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May 10, 2024

After crippling storms, disaster relief could be on tap for loggers

streets with snow and vehicles Photo / COURTESy, PROFESSIONAL LOGGING CONTRACTORS Washouts and destroyed infrastructure on Route 16 through central Maine resulted in costly trucking delays in the logging industry.

Maine loggers could receive some economic help after suffering at least $2.6 million in losses from December’s “Grinch” storm, followed by two major storms in January.

U.S. Rep. Jared Golden, D-Maine 2nd District, and U.S. Sen. Susan Collins, R-Maine, this week introduced the Loggers Economic Assistance and Relief Act, which would establish a new U.S. Department of Agriculture program to support loggers who have lost income due to natural disasters. 

U.S. Sen. Angus King, I-Maine, and U.S. Rep. Chellie Pingree, D-Maine 1st District, are cosponsors.

“Currently, there are no programs that help assist loggers with natural disasters,” said Dana Doran, executive director of the Professional Logging Contractors of the Northeast. 

“After a terribly wet summer and two consecutive warm winters, the Loggers Economic Assistance and Relief Act could provide a lifeline for loggers and forest truckers in Maine that have faced significant obstacles due to extreme weather conditions interrupting their work.”

The Professional Logging Contractors of the Northeast was formerly the Professional Logging Contractors of Maine. The trade association of 30 years rebranded last fall to reflect its expansion beyond Maine.

Loggers are excluded from the kinds of disaster relief and assistance available to other industries, including fishing and farming. 

Under the proposed legislation, a disaster declaration from the president or a governor would unlock federal assistance eligibility for logging businesses with at least a 10% loss in revenue or volume compared to the previous year. Covered damage would include high winds, fire, flooding, insect infestation and drought. 

Last December, Maine’s logging industry lost more than $2.6 million — about $51,000 per member company surveyed — after particularly damaging winter weather. The survey, released by the Professional Logging Contractors of the Northeast in January, found that more than 90% of the industry’s businesses suffered damage to equipment or logistics from the Dec. 18 storm alone.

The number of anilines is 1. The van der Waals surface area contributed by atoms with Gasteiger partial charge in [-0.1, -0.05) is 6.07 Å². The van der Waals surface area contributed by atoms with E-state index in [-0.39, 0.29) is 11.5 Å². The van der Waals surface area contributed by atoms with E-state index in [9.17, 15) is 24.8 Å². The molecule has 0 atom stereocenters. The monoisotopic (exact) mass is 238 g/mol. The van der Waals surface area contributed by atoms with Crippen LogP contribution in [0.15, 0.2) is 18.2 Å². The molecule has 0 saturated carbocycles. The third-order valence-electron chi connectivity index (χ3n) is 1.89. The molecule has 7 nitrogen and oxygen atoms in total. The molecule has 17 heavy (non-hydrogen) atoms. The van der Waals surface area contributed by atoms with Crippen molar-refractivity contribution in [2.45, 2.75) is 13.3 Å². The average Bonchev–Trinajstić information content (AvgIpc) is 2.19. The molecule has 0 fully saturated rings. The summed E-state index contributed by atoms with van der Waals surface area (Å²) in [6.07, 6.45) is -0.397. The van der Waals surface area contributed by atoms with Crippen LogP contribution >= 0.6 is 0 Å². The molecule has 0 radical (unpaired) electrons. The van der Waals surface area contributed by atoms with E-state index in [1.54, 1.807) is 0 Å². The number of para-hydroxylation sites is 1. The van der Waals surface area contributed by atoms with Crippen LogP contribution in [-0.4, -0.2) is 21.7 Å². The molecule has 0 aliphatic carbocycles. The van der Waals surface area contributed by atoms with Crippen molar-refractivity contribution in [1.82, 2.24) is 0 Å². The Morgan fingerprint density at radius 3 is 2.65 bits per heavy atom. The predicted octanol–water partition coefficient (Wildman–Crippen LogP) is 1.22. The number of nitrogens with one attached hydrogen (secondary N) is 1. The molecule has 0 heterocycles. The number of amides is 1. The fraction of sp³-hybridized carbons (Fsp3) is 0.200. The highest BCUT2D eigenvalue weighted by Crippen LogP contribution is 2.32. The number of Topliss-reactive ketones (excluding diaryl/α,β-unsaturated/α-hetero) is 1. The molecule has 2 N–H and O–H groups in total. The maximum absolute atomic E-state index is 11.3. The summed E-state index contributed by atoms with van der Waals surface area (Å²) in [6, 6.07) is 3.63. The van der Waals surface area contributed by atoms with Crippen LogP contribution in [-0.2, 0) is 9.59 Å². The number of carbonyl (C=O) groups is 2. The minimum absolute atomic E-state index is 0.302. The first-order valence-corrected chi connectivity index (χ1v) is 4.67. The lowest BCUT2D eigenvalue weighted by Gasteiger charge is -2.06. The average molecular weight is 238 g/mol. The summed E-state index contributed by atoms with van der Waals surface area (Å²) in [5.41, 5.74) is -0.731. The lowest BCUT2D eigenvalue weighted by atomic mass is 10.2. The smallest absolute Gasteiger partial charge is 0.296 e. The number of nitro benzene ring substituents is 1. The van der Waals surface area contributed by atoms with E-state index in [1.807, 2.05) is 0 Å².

The survey included responses from more than 50 logging and forest trucking companies ranging in size from one employee to nearly 100. 

Applying a multiplier for the industry utilized by the University of Maine and the Margaret Chase Smith Policy Center in a recent logging economic impact study for Maine, the total loss to the Maine economy due to the loss in logging revenue and productivity was more than $5.5 million.

“Northeast logging contractors have been hit hard with an unprecedented series of weather challenges over the past 18 months, said Doran. “This has triggered expanded state regulations, which impede harvesting and hauling for long periods of time. While this has created an environmental success story, it has also created an economic disaster due to no fault of the logging community.”

Far-reaching impact

Golden, who authored the legislation, said the industry’s businesses are “pillars for some of Maine’s most rural communities.”

Maine’s forest products industry has historically supported good-paying jobs, driven local economies and strengthened rural communities, noted Collins. 

“Loggers were already facing significant headwinds due to a changing 21st century economy and recent price instability, and the recent damaging storms only compounded those challenges,” she said. 

Maine is not the only Northeast state where loggers are experiencing weather-related losses. In neighboring Vermont, losses from severe storms and flooding have also been extensive. 

Meanwhile, unusually warm winters and rainy conditions are wreaking havoc on the logging industry across the region. Persistently rainy conditions have made many forested areas too wet to harvest and required time consuming and expensive efforts on the part of logging contractors to protect water quality and soils in others. The lack of deeply frozen ground in the winters is having a chilling effect on operations and profitability.

“Protecting forest health, infrastructure, and water quality are things that benefit all citizens in the Northeast, yet in many cases logging contractors are bearing the full cost of hardening log landings, installing additional culverts, repairing logging roads and bridges, and undertaking sediment control efforts,” Doran said. “We need to provide relief to the industry by reducing their costs while there is still time to help, because losses are mounting quickly.”

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